These days, consumers aren’t coming to brick-and-mortar stores for the prices or the selection – they can usually find better alternatives to both online.
They’re coming for the experience.
Retailers are feeling the heat from shoppers’ favorite websites, and even their own omni-channel strategies. They are feeling increased pressure to provide something that can’t be reproduced online, something that’s worthy of a trip. That something is personalization, differentiation and the “hard-to-find” buy.
If that is a wake-up call to some of the readers of this post, then you need to remember: Brick-and-Mortar is the foundation of e-commerce.
I’ll say that again to ensure it sticks.
Brick-and-Mortar is the foundation of e-commerce.
It is important to acknowledge that shoppers actually find physical stores appealing—especially when we read all the hype about online and digital. Stores provide consumers with a sensory experience that allows them to touch and feel products, immerse in brand experiences, and engage with sales associates who provide tips and reaffirm shopper enthusiasm for their new purchases.
The store plays a crucial role in online purchases. According to a report by AT Kearney, there’s hard-hitting facts that backup the need for real estate:
- 95 percent of all retail sales are captured by retailers with a brick-and-mortar presence
- Two-thirds of consumers who purchase online use the store before or after the transaction
In these cases, the store makes a significant contribution to converting the sale, even though the transaction is at some point influenced online. In other words, the source of value creation (brand building, product awareness) is distinct—or decoupled—from the place of value capture. This is particularly important for retailers, as they consider resource allocation decisions across channels to ensure that the true value the physical store creates is accounted for properly.
It’s not physical or digital; it’s physical with digital.
Multiple channels is good for business. And leveraging technology during the trip keeps the shopper engaged and excited. With a sharp increase of boomers using their devices while shopping, 30% more this year as reported by Nielsen, “personalized retail” is the necessary practice of providing an in-store experience that is tailored to each visitor – and it might be all some brick-and-mortar stores have left.
Personalizing the shopping experience for your customers can increase profit margins, strengthen customer loyalty and level the playing field with mobile and e-commerce.
Consumers select channels based on a broad range of criteria, from physical convenience to brand loyalty to the desire to be entertained or surprised. As a result, how and where consumer value is created and captured depends on the consumer’s preferences. That means retail presence needs to be accessible 24/7, 365, when and where the shopper is.
Brick-and-Mortar is challenged, but it’s not dead.
Far from it, actually. According to a report last month by Nielsen, 70% of consumers’ purchase decisions are still made at the shelf. But coveted shelf space in stores is tight, especially in grocery—a typical grocery store can have 30,831 items. While SKU growth is outpacing sales growth, competition isn’t heated just because of more items on the shelf; shoppers are going to stores less and less. Trip frequency has decreased, on average, 19 trips per year since 2011.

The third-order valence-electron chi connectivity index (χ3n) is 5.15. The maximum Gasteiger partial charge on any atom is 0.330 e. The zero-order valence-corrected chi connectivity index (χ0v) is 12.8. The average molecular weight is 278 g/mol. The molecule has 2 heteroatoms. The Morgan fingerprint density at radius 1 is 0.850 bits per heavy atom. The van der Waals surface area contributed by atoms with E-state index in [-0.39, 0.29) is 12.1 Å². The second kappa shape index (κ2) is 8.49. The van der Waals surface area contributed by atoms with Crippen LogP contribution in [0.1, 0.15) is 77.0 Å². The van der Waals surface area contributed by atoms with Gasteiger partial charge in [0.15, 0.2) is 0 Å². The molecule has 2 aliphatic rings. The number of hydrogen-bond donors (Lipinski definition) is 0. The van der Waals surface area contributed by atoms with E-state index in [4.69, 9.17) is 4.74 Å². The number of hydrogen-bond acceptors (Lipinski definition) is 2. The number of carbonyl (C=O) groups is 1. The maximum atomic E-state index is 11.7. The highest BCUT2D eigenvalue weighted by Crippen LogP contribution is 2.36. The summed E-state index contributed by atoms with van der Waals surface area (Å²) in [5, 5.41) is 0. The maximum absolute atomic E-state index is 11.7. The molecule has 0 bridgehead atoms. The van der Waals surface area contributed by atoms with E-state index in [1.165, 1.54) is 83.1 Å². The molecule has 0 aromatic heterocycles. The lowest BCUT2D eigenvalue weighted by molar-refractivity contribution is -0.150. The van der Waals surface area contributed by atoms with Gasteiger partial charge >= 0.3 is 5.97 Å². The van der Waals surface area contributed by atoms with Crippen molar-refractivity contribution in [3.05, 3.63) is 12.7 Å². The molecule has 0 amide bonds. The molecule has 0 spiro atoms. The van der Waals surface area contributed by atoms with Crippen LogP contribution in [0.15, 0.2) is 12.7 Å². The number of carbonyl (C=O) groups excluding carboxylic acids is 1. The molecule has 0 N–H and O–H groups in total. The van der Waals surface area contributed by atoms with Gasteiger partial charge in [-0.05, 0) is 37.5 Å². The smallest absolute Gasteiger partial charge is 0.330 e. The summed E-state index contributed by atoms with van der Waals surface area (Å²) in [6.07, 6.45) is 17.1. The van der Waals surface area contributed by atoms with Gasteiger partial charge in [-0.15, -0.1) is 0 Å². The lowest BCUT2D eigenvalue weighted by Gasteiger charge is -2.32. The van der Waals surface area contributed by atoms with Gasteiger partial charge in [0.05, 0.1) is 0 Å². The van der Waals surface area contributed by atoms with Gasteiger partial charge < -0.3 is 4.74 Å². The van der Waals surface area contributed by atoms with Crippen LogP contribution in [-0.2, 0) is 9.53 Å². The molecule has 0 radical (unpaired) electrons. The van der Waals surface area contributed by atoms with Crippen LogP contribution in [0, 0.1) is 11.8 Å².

Although retail has always been a tough industry, the competition has become even tougher over the course of the last decade. Survival depends on a satisfying customer service. Not to mention, as if Amazon.com wasn’t already hard to compete with, customers expect the same level of service that they receive from the leading shopping site… and they’ll go elsewhere if they don’t get it.
The top-6 barriers retail faces to enhance the shopper experience.
If a retailer is not aligned with price, promotion, assortment, and personalization, loyalty quickly fades with consumers.
Consumers not only want all of these things as part of their experience, but expect it. E-commerce offers this, so they don’t understand why physical cannot. A recent Infosys survey reported that 78 percent of consumers are more likely to be a repeat customer if a retailer provides them with targeted, personalized offers. Failing to provide this personalization will have the opposite result. The CMO Council reported that more than half of U.S. and Canadian consumers consider ending their loyalties to retailers who do not give tailored, relevant offers that are top-of-mind.
And they’re willing to pay for it, too, translating into a highly profitable experience for both the shopper and store. According to a RightNow Customer Impact Report, 86 percent of consumers will pay up to 25 percent more for a better customer experience.
Loyalty is just as valuable (if not more) as attracting new customers.
What do Kodak, Blockbuster, and Blackberry all have in common? They all became obsolete or less relevant because they failed to recognize and adapt to fundamental changes in their industries and maintain loyalty.
Business analytics have made it so that consumers expect retailers to know what they want without even telling them. And that’s the key to loyalty. Consumers now know that modern retailers have the capability to meet their growing expectations, and it’s up to them to take advantage of recent online and in-store transactions and other interactions. Consumers aren’t creeped out by retailer ability to collect this information – they encourage it so that you are able to offer them the things they are interested in.